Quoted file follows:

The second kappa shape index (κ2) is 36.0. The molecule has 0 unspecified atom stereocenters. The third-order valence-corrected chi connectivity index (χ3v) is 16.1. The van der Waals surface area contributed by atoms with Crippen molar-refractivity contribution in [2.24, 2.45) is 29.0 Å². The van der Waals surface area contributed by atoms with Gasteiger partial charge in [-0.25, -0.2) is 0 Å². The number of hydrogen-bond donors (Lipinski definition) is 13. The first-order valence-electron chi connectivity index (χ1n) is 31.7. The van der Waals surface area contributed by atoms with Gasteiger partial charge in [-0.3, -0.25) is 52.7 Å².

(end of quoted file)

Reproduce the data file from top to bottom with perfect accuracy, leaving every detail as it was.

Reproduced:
The second kappa shape index (κ2) is 36.0. The molecule has 0 unspecified atom stereocenters. The third-order valence-corrected chi connectivity index (χ3v) is 16.1. The van der Waals surface area contributed by atoms with Crippen molar-refractivity contribution in [2.24, 2.45) is 29.0 Å². The van der Waals surface area contributed by atoms with Gasteiger partial charge in [-0.25, -0.2) is 0 Å². The number of hydrogen-bond donors (Lipinski definition) is 13. The first-order valence-electron chi connectivity index (χ1n) is 31.7. The van der Waals surface area contributed by atoms with Gasteiger partial charge in [-0.3, -0.25) is 52.7 Å².